• 35 community eNewsletters


Sign In



Forgotten your details? Click Here
If you are not a member you can join here

*Please note: By logging into TechnologyNetworks.com you agree to accept the use of cookies. To find out more about the cookies we use and how to delete them, see our privacy policy.

Related Content

Surprising Twist in Immune Biology
TSRI researchers have found the ‘lead actors’ in immune cell development, shedding light on casues of autoimmune disease.
Wednesday, August 03, 2016
Breakthrough Approach to Breast Cancer Treatment
Scripps scientists have designed a drug candidate that decreases growth of breast cancer cells.
Tuesday, May 24, 2016
New Approach to Curbing Cancer Cell Growth
Using a new approach, scientists at The Scripps Research Institute (TSRI) and collaborating institutions have discovered a novel drug candidate that could be used to treat certain types of breast cancer, lung cancer and melanoma.
Monday, March 14, 2016
Vaccine Against Dangerous Designer Opioids
With use of synthetic opioid "designer drugs" on the rise, scientists from The Scripps Research Institute (TSRI) have a new strategy to curb addiction and even prevent fatal overdoses.
Thursday, February 18, 2016
Scripps Research Institute Creates New Drug Discovery Initiative
Scripps Advance is a new drug discovery initiative to translate early-stage biomedical research projects into clinical development candidates.
Wednesday, April 16, 2014
Discovery of Biological Energy-Sensing Switch Could Have Broad Implications for Biology and Medicine
Biochemists at The Scripps Research Institute (TSRI) have discovered a genetic sequence that can alter its host gene’s activity in response to cellular energy levels.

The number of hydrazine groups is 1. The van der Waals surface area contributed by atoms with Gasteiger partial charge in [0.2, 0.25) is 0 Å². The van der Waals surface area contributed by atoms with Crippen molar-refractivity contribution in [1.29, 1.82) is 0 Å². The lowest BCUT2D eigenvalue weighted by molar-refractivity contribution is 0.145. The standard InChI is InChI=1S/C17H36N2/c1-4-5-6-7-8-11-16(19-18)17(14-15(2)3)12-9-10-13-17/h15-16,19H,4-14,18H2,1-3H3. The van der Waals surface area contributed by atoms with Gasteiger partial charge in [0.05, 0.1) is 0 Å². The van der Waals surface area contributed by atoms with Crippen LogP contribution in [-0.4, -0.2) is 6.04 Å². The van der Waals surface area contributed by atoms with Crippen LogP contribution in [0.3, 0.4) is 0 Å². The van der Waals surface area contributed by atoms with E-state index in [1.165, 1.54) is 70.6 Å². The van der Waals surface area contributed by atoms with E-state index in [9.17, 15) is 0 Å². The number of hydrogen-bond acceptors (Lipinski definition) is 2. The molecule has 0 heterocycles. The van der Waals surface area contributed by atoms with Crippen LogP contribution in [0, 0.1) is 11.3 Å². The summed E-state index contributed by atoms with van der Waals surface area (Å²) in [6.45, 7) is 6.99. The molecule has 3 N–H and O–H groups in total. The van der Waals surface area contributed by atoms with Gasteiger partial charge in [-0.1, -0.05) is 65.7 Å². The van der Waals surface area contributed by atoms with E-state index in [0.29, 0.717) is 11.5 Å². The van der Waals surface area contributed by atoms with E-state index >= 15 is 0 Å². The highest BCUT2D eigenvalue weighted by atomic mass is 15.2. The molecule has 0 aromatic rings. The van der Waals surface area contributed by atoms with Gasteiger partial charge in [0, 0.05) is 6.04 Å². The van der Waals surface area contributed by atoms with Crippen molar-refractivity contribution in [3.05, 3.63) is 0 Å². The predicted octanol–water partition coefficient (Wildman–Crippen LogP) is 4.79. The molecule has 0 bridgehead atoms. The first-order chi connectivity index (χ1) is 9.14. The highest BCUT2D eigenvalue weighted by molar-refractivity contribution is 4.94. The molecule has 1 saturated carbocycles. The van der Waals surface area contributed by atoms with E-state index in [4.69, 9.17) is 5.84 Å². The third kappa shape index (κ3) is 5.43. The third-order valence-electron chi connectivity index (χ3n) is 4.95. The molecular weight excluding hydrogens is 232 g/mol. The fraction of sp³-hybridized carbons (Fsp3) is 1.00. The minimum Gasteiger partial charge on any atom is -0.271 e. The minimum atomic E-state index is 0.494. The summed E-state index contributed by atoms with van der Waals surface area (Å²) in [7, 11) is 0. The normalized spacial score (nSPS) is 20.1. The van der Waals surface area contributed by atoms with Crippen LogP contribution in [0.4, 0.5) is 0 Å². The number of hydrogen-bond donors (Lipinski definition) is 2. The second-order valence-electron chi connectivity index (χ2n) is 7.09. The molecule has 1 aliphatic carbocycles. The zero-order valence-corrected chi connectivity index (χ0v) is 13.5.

Tuesday, October 23, 2012
Paper Finds Microdroplet PCR Enrichment Ideal Targeted Sequencing Solution for Large-Scale Population Studies
UCSD study evaluated microdroplet PCR’s advantages in performing sequence enrichment for targeted sequencing over traditional PCR approach.
Thursday, November 05, 2009
Team Led by Scripps Research Scientists Finds new Way that Cells Fix Damage to DNA
Proteins responsible for this type of DNA repair may also limit the effectiveness of chemotherapy agents, which aim to injure tumor DNA.
Monday, June 15, 2009
Scientific News
Fighting Cancer with Sticky Nanoparticles
Treatment that uses bioadhesive nanoparticles drug carriers proved more effective than conventional treatments for certain cancers.
Stem Cell ‘Heart Patch’ Almost Perfected
Scientists aiming to perfect and test 3D "heart patches" in animal model, last hurdle before human patients.
Smart Material Hunts Cancers
Team has created smart material that locates and images cancer or tumour sites in tissue.
Targeting Fat to Treat Cancer
Researchers develop novel cancer treatment that halts fat synthesis in cells, stunting tumors.
Reprogramming Lymph Nodes to Fight MS
Bioengineers work to reprogram lymph node function to fight multiple sclerosis.
Arms Race with a Superbug
Scientists have discovered that increased risk of superbug infection can be directly casued by immune system response to invading bacteria.
Genes Essential to Life Discovered
Genes critical for life are discovered in humans and mice as part of large-scale phenotyping study.
High-Capacity Nanoparticles
New type of nanoparticle can now have three or more drugs packaged within it, allowing for customised cancer therapy.
Manipulation of Liquid Crystals Could Help Control Drug-Delivery Process
Computer modeling, real-world testing yields new method.
Puttng Cells Through Their Paces
An obstacle course for human lung cells could be the answer for better testing the effectiveness of potential new drugs.
SELECTBIO

SELECTBIO Market Reports
Go to LabTube
Go to eposters
 
Access to the latest scientific news
Exclusive articles
Upload and share your posters on ePosters
Latest presentations and webinars
View a library of 1,800+ scientific and medical posters
3,500+ scientific and medical posters
A library of 2,500+ scientific videos on LabTube
5,000+ scientific videos
Close
Premium CrownJOIN TECHNOLOGY NETWORKS PREMIUM FOR FREE!